This article is for investors who would like to improve their understanding of price to earnings ratios (P/E ratios). We'll apply a basic P/E ratio analysis to PayPoint plc's (LON:PAY), to help you decide if the stock is worth further research. Looking at earnings over the last twelve months, PayPoint has a P/E ratio of 15.01. That corresponds to an earnings yield of approximately 6.7%.
How Do I Calculate A Price To Earnings Ratio?
The formula for price to earnings is:
Price to Earnings Ratio = Share Price ÷ Earnings per Share (EPS)
Or for PayPoint:
P/E of 15.01 = GBP9.56 ÷ GBP0.64 (Based on the year to September 2019.)
Is A High Price-to-Earnings Ratio Good?
A higher P/E ratio means that investors are paying a higher price for each GBP1 of company earnings. That is not a good or a bad thing per se, but a high P/E does imply buyers are optimistic about the future.
How Does PayPoint's P/E Ratio Compare To Its Peers?
One good way to get a quick read on what market participants expect of a company is to look at its P/E ratio. If you look at the image below, you can see PayPoint has a lower P/E than the average (19.5) in the commercial services industry classification.
This suggests that market participants think PayPoint will underperform other companies in its industry. Since the market seems unimpressed with PayPoint, it's quite possible it could surprise on the upside. It is arguably worth checking if insiders are buying shares, because that might imply they believe the stock is undervalued.
How Growth Rates Impact P/E Ratios
Earnings growth rates have a big influence on P/E ratios. If earnings are growing quickly, then the 'E' in the equation will increase faster than it would otherwise. And in that case, the P/E ratio itself will drop rather quickly. And as that P/E ratio drops, the company will look cheap, unless its share price increases.
PayPoint had pretty flat EPS growth in the last year. But it has grown its earnings per share by 3.0% per year over the last five years.
Don't Forget: The P/E Does Not Account For Debt or Bank Deposits
Don't forget that the P/E ratio considers market capitalization. In other words, it does not consider any debt or cash that the company may have on the balance sheet. Theoretically, a business can improve its earnings (and produce a lower P/E in the future) by investing in growth. That means taking on debt (or spending its cash).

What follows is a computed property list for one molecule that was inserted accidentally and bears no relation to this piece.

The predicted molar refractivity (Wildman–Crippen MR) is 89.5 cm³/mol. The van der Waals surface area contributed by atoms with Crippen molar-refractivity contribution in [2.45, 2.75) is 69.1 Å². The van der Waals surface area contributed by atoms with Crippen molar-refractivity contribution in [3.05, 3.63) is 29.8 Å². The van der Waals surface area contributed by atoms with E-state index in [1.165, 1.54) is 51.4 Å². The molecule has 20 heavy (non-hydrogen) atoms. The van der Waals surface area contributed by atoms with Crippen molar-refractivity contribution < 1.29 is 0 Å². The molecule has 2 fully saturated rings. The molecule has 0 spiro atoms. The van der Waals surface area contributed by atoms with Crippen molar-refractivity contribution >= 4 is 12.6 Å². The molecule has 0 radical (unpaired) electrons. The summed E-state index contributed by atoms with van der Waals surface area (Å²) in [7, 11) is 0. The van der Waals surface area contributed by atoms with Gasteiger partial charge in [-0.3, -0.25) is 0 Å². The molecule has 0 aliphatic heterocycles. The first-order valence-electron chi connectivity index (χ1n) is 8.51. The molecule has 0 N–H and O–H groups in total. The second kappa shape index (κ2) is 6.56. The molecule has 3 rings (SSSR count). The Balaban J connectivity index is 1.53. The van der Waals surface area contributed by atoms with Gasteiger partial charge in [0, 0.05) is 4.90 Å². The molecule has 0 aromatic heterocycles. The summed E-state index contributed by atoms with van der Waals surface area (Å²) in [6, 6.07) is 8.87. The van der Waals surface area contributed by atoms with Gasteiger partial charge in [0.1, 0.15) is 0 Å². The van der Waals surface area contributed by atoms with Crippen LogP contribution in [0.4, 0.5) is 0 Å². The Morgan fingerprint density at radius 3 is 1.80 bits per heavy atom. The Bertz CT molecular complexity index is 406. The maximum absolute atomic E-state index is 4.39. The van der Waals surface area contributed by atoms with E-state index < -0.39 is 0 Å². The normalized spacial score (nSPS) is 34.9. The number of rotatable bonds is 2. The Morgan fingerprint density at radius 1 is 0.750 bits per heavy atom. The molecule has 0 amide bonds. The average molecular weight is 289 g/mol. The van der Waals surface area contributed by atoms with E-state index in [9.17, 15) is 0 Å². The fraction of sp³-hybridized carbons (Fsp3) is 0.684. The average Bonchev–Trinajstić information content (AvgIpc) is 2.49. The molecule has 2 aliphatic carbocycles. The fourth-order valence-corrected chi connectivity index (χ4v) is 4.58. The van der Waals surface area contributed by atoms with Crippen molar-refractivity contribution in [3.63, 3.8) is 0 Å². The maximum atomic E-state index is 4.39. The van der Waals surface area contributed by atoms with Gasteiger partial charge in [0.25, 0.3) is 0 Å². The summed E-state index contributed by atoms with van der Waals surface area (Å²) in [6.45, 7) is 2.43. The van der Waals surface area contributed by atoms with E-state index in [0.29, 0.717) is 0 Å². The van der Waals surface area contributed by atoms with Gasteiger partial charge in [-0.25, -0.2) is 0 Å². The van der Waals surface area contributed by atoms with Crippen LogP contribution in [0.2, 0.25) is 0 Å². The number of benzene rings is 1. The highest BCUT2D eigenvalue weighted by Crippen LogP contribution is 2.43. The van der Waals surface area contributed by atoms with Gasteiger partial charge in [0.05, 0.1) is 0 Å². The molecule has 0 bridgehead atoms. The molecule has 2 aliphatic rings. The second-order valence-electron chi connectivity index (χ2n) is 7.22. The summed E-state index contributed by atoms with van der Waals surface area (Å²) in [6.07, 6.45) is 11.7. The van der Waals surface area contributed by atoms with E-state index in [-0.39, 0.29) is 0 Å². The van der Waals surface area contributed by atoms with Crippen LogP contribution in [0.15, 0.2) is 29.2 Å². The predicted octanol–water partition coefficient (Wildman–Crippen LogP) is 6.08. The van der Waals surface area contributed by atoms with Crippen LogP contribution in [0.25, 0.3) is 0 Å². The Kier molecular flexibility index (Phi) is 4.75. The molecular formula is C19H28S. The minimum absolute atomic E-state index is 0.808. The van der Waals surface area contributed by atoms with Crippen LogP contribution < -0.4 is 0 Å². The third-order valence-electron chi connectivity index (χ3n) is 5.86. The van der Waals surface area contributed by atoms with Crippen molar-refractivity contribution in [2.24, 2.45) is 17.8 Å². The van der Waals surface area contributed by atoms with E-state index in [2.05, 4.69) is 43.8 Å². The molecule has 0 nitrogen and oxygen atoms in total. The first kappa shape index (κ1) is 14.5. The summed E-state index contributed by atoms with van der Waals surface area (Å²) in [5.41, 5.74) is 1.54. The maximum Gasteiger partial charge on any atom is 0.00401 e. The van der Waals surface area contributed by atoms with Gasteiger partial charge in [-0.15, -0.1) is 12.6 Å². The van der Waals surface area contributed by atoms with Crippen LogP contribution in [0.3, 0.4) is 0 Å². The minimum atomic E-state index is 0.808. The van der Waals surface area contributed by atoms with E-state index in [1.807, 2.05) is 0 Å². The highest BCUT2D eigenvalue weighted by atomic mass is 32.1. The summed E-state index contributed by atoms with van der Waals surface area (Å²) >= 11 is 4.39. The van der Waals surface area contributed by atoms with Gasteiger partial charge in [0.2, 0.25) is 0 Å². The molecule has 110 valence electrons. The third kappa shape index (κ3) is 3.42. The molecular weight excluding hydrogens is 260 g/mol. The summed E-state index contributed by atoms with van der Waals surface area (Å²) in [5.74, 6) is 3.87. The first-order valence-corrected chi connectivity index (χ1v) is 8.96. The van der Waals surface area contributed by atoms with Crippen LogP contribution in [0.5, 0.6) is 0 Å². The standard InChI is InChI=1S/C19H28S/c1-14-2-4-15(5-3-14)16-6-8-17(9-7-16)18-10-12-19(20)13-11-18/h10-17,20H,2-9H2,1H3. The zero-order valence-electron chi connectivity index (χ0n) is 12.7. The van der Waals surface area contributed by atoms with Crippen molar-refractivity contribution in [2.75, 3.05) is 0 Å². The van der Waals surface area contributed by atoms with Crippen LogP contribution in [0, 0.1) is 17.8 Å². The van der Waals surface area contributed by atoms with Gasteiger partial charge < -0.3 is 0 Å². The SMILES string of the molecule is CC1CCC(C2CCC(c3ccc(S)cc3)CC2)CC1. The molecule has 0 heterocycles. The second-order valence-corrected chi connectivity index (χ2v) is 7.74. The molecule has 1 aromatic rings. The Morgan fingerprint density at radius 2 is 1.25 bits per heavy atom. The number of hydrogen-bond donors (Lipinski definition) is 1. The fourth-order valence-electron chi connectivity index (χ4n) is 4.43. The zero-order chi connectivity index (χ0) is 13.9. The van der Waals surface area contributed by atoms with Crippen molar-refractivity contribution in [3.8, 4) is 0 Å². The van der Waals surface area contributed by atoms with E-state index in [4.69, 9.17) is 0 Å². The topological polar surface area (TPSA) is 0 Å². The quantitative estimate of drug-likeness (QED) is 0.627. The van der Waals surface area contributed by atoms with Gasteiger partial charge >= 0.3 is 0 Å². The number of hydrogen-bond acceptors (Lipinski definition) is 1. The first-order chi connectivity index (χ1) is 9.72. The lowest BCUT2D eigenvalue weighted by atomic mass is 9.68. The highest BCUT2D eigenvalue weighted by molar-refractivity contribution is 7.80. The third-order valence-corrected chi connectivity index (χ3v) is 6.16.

Such expenditure might be good or bad, in the long term, but the point here is that the balance sheet is not reflected by this ratio.
How Does PayPoint's Debt Impact Its P/E Ratio?
Since PayPoint holds net cash of UK£23m, it can spend on growth, justifying a higher P/E ratio than otherwise.
The Verdict On PayPoint's P/E Ratio
PayPoint trades on a P/E ratio of 15.0, which is below the GB market average of 18.5. Falling earnings per share are likely to be keeping potential buyers away, the healthy balance sheet means the company retains potential for future growth. If that occurs, the current low P/E could prove to be temporary.
Investors should be looking to buy stocks that the market is wrong about. If the reality for a company is not as bad as the P/E ratio indicates, then the share price should increase as the market realizes this. So this free visual report on analyst forecasts could hold the key to an excellent investment decision.
Of course, you might find a fantastic investment by looking at a few good candidates. So take a peek at this free list of companies with modest (or no) debt, trading on a P/E below 20.
If you spot an error that warrants correction, please contact the editor at firstname.lastname@example.org. This article by Simply Wall St is general in nature. It does not constitute a recommendation to buy or sell any stock, and does not take account of your objectives, or your financial situation. Simply Wall St has no position in the stocks mentioned.
We aim to bring you long-term focused research analysis driven by fundamental data. Note that our analysis may not factor in the latest price-sensitive company announcements or qualitative material. Thank you for reading.